Robert R Brownlee of Loveland, CO died Wednesday, May 2, 2018. The eldest of three children born to Clarence W and Francis C Brownlee in Zenith Kansas, Robert was born on March 4, 1924. He was preceded in death by his beloved wife Addie Leah Brownlee, sisters Donice Buller, Kay Brownlee and grandson Michael Groseclose.
Robert came of age during the Great Depression, living on the family farm in rural Kansas. He said he came alive at age 5 when he started questioning the world around him. Then he started analyzing. That never stopped for his entire life. During WWII he served as a navigator of B-29’s in the Army Air Corps, flying over the great expanses of the Pacific Ocean. He was on the island of Tinian at the end of the war. After the war, he completed his college education, taught high school science and math before earning a doctorate in astrophysics and astronomy. Armed with his Ph.D., Robert took a job at the Los Alamos Scientific Laboratory where he remained for 37 years, forging an exceptional career executing and analyzing nuclear tests at Bikini and Eniwetok Atolls and at the Nevada Test Site. Once retired, he wrote a book about his life, providing a rare glimpse into the life of a nuclear weapons scientist. His technical knowledge was so vast that he continued to advise, mentor and teach new generations of scientists, keeping his clearance’s right up until the time of his death. Colleagues, friends and family knew him as a great resource of knowledge, wisdom, humor and his strong Christian faith.
Robert had degrees from Sterling College, the University of Kansas and Indiana University. His honors and awards include being a National Foundation Fellow, a University Fellow, and an Honorary Doctor of Science degree from Sterling College. He was given the Distinguished Associate Award of the Department of Energy in 1993. At Los Alamos, he was an Alternate Division Leader of the Nuclear Test Division, and the Division Leader of the Geosciences Division. He had many duties associated with the Joint Task Forces responsible for nuclear atmospheric testing in the Pacific. For many years he served as Chairman of the Hazards Evaluation Group, an advisory group to the Commanders of the Joint Task Force and was the Scientific Deputy Commander of Joint Task Force Eight at the time of its inactivation in 1975. Recognized by many as the Father of Underground Testing, he was tasked with designing and overseeing the first containment tests at the Nevada Test Site. The initial containment experiments resulted in the successful launching of a “manhole cover” into space. LOL. He was present for more than 300 underground nuclear tests. He was the Scientific Advisor to the Director of the Office of Military Applications in Washington, D.C. and the alternate chairman of the Containment Evaluation Panel of the Nevada Operations Office of the Atomic Energy Commission, ultimately the Department of Energy. He was also a member of the scientific US delegation to the United Nations for the Geothermal Energy Program and a visiting Assistant Professor of Astronomy at UCLA. He served as a member of the Lunar Settlement Working Group who gave testimony before the National Commission on Space. He participated in solar eclipse expeditions to the Pacific, Mexico, Canada, South America, Montana and Africa. He was a participant and sometimes a test director of research rocket launches in Kauai and Poker Flat, Alaska. He was a member of the American Astronomical Society, the Astronomical Society of the Pacific, the International Astronomical Union, and the Royal Astronomical Society. He was listed in American Men of Science, Dictionary of International Biography, Leaders in American Science and in MARQUIS Who’s Who in the West.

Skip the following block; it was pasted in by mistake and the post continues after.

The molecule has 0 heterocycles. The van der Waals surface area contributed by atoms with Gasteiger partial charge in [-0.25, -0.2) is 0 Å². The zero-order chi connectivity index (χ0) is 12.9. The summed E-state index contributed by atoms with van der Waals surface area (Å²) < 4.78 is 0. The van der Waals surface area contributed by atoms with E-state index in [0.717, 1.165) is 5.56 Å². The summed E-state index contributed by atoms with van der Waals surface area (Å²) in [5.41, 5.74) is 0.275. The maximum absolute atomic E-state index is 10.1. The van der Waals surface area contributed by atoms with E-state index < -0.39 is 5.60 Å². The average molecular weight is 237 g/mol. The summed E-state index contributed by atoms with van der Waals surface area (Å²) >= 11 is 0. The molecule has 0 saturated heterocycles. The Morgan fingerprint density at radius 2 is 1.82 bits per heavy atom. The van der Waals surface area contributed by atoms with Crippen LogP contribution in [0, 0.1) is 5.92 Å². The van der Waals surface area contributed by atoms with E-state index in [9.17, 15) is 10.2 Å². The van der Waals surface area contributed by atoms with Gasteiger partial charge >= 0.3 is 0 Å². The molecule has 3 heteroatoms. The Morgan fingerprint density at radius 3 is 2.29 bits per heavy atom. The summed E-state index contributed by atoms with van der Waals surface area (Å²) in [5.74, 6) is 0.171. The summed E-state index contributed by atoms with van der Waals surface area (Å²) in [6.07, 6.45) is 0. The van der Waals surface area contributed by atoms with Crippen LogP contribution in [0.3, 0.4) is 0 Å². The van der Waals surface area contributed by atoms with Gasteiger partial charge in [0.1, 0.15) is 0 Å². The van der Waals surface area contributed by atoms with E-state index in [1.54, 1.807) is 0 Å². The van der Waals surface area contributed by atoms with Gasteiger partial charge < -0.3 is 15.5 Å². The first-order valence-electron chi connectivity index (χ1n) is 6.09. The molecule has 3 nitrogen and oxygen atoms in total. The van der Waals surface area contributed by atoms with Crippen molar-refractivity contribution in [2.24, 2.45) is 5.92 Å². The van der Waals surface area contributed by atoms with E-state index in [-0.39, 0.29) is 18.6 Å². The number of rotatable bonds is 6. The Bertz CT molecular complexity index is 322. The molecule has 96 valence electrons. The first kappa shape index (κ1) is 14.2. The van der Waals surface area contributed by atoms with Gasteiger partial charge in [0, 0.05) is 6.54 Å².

Robert’s love of travel was one outlet of his love of learning. During his lifetime he traveled to more than 90 countries. Most of those travels he shared with his wife, Addie Leah and a good number of them he shared with his offspring and other family members as well as friends. He was an accomplished pianist and organist, having at one time even considered a professional career in music.
During the 1970’s he took up the hobby of stained glass and made several windows for the United Church in Los Alamos New Mexico which are still installed there. Many friends and family have been the happy recipients of panels or lampshades that he has created.
Robert is survived by daughter Jeanne Berndsen and husband Johnny, daughter Nancy Bonnema and husband John, son Wayne Brownlee and wife Sharon, daughter Wenda Brownlee-Josh and husband Jerry, son Chipper Brownlee all living in Loveland, CO. Surviving also is foster son Elimelek John of Ebeye, Marshall Islands. Robert leaves 18 grandchildren, 21 great grandchildren, honorary children and numerous nieces and nephews, all who played a big part in his life.